The Differences and Benefits of Surcharging vs. Dual Pricing

As a small business owner, you know the importance of slashing overhead costs. That includes credit card processing fees, which collectively cost U.S. businesses $160 billion in 2023 alone. Surcharging offers a way to offset these costs, which can cut down on at least some of your overhead costs. 

How does surcharging work, and is it right for your business?

Understanding Credit Card Processing Fees

Credit card processing fees can really add up. One small business owner tells CNBC that they spent $25,000 in 2023 alone. If you’re a retailer, you might be considering ways to cut costs through a surcharge or a dual pricing model. But what’s the difference between surcharging and dual pricing?

Dual Pricing vs. Surcharging: Which Is Better for Your Business?

Both surcharging and dual pricing programs can help you reduce the cost of credit card fees. But which is better for your business? A good merchant services provider can help you implement either plan, but before you do, consider questions like:

  • What is the payment preference of my customers?
  • How much do I need to cover for my processing fees?
  • Does my state permit surcharge fees?
  • Can I adapt my point of sale (POS) system for surcharges?
  • What is my typical sales volume?

Coffee shops, for instance, might process large numbers of small transactions, each bringing a percentage fee as well as a flat fee of $0.10 per “swipe.” That can be a surprisingly high percentage of your revenue. A surcharge or dual pricing model can cut these costs and boost your profits.

What Is Surcharging?

One way to cover the cost of credit card processing is to simply add on an additional fee for every credit card transaction. This is known as “surcharging” — every credit card customer pays for their goods and services as well as the surcharge set by your business.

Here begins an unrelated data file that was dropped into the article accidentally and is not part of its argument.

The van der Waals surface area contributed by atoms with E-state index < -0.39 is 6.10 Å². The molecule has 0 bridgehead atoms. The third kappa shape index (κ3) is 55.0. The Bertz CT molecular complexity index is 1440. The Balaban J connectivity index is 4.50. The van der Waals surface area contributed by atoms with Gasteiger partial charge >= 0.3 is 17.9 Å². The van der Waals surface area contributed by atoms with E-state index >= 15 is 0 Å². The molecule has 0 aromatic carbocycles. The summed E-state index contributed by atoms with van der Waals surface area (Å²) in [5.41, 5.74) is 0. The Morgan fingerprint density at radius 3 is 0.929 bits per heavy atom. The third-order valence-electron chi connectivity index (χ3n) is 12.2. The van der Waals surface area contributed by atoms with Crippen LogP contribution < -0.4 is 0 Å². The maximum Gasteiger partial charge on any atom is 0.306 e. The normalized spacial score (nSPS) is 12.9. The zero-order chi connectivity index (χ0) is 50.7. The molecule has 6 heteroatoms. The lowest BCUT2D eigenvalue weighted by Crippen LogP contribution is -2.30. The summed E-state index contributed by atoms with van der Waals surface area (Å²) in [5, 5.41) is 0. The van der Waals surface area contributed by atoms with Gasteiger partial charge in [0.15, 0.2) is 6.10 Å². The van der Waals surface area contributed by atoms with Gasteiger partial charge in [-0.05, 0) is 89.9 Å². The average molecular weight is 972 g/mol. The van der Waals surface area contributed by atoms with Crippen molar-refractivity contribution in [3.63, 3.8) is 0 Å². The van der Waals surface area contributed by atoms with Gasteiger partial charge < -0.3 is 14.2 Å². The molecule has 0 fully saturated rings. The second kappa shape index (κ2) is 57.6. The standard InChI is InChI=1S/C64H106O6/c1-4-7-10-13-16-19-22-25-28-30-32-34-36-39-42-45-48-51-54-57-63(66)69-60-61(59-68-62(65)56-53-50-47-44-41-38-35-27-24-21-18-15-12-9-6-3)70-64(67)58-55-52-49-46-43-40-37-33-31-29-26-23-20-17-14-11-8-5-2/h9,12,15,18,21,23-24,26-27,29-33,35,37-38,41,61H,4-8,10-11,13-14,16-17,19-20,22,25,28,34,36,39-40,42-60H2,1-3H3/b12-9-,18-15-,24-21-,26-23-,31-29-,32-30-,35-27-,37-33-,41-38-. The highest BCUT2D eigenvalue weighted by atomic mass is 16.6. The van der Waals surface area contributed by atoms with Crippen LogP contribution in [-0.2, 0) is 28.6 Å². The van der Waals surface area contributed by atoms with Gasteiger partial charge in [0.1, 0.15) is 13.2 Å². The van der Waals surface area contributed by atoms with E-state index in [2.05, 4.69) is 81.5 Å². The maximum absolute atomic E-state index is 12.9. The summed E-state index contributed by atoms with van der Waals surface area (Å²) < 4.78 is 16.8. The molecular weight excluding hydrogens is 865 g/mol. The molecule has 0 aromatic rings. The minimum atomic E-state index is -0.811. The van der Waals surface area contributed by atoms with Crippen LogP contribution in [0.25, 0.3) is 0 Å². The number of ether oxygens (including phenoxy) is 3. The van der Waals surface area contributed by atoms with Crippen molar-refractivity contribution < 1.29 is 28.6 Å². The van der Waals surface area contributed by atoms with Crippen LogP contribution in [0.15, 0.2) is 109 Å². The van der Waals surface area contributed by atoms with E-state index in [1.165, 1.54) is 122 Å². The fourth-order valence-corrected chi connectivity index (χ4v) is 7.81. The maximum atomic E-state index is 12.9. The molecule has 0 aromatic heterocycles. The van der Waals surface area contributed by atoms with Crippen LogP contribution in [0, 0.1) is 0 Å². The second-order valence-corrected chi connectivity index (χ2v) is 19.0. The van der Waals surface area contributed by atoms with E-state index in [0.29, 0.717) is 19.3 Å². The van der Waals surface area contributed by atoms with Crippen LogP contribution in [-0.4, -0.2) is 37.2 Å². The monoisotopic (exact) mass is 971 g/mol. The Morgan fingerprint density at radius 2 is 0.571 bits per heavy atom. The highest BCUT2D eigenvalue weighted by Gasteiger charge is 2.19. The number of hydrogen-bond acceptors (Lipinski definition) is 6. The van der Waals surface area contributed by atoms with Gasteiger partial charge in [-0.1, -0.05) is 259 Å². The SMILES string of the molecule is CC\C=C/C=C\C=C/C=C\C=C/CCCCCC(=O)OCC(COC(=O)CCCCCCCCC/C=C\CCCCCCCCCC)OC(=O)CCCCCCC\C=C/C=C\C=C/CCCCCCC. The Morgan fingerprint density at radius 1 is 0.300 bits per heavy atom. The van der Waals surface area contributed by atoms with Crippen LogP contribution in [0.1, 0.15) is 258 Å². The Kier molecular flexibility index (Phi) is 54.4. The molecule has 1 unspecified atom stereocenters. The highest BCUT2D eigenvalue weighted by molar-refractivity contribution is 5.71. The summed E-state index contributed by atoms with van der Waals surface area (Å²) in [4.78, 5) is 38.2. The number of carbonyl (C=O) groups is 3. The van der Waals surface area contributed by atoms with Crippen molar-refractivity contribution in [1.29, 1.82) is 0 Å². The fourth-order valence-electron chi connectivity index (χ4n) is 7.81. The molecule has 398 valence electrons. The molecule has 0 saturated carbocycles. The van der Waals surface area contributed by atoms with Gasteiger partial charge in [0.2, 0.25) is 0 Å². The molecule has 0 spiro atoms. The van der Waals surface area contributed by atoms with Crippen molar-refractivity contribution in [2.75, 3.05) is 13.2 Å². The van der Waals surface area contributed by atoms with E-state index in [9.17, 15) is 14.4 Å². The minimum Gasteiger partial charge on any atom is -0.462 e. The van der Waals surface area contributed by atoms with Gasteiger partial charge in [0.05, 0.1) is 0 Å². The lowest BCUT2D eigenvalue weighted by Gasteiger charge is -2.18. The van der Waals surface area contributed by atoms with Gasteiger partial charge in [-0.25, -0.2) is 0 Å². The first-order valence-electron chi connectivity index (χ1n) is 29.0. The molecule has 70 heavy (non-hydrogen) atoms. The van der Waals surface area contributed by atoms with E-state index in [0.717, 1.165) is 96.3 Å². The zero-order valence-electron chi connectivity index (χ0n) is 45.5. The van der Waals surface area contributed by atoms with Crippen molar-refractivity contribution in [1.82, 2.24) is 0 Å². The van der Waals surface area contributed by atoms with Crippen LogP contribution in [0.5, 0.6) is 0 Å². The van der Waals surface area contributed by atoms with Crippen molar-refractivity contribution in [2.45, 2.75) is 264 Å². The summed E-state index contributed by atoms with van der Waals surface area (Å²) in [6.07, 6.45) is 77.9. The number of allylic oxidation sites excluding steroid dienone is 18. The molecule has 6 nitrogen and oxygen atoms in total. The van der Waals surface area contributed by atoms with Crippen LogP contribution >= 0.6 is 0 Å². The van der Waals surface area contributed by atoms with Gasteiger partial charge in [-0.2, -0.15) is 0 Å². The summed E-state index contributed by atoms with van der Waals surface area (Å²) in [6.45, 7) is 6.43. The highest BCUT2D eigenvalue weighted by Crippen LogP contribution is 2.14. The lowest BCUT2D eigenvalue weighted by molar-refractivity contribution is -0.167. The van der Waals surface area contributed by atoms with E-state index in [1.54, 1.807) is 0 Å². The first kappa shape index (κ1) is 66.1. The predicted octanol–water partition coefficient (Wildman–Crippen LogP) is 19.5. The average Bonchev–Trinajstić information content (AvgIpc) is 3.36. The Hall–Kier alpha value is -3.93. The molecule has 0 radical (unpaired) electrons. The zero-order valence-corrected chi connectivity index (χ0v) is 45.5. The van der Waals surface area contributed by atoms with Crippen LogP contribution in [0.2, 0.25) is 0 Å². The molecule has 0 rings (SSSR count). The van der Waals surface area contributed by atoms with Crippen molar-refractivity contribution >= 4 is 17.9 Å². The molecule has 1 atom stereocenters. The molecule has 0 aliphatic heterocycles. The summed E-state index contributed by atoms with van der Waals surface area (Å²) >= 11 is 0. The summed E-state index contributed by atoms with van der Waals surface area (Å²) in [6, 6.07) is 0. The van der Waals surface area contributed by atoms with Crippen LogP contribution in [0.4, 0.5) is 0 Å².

So for instance, if a customer purchases a cup of coffee for $5, you might charge an additional $0.10 to cover the cost of the transaction.

Positively, surcharging allows merchants to cover the cost of credit card processing fees. But there are several downsides, including:

  • Customers may dislike being charged an “extra” fee
  • Not every state permits merchants to use a surcharge
  • Credit card providers may have rules limiting surcharges

While surcharging can help you cover (or at least offset) the cost of credit card purchases, it has the potential to negatively impact your business reputation. 

What Is Dual Pricing?

Dual pricing also seeks to reduce the costs of credit card processing. But rather than charge extra for credit card purchases, dual pricing creates a second, lower price for cash customers, which is why this is also known as a “cash discount” program. 

So if you’re selling a phone charger, you would charge one price for credit card customers but a lower price for those paying in cash.

Granted, a dual pricing strategy can still frustrate customers who prefer paying by credit card. But merchants can also create loyalty programs or other discounts for customers who pay in cash. And when you advertise this policy ahead of time, customers can plan for major purchases and save money.

Additionally, a cash discount program will increase the actual cash flowing into your business. A healthy cash flow will ensure that you have the money on hand to cover operational costs or even invest in business expansion.


Finding the Right Payment Solutions

To implement a cash discount program or surcharge, you’ll need the right company to help you. Simpay, for example, offers a dual pricing/surcharge program known as Simpay Select Plus. It’s fully compliant and easy to integrate into your existing sales strategy. Partnering with Simpay can cut costs and keep your business thriving. 

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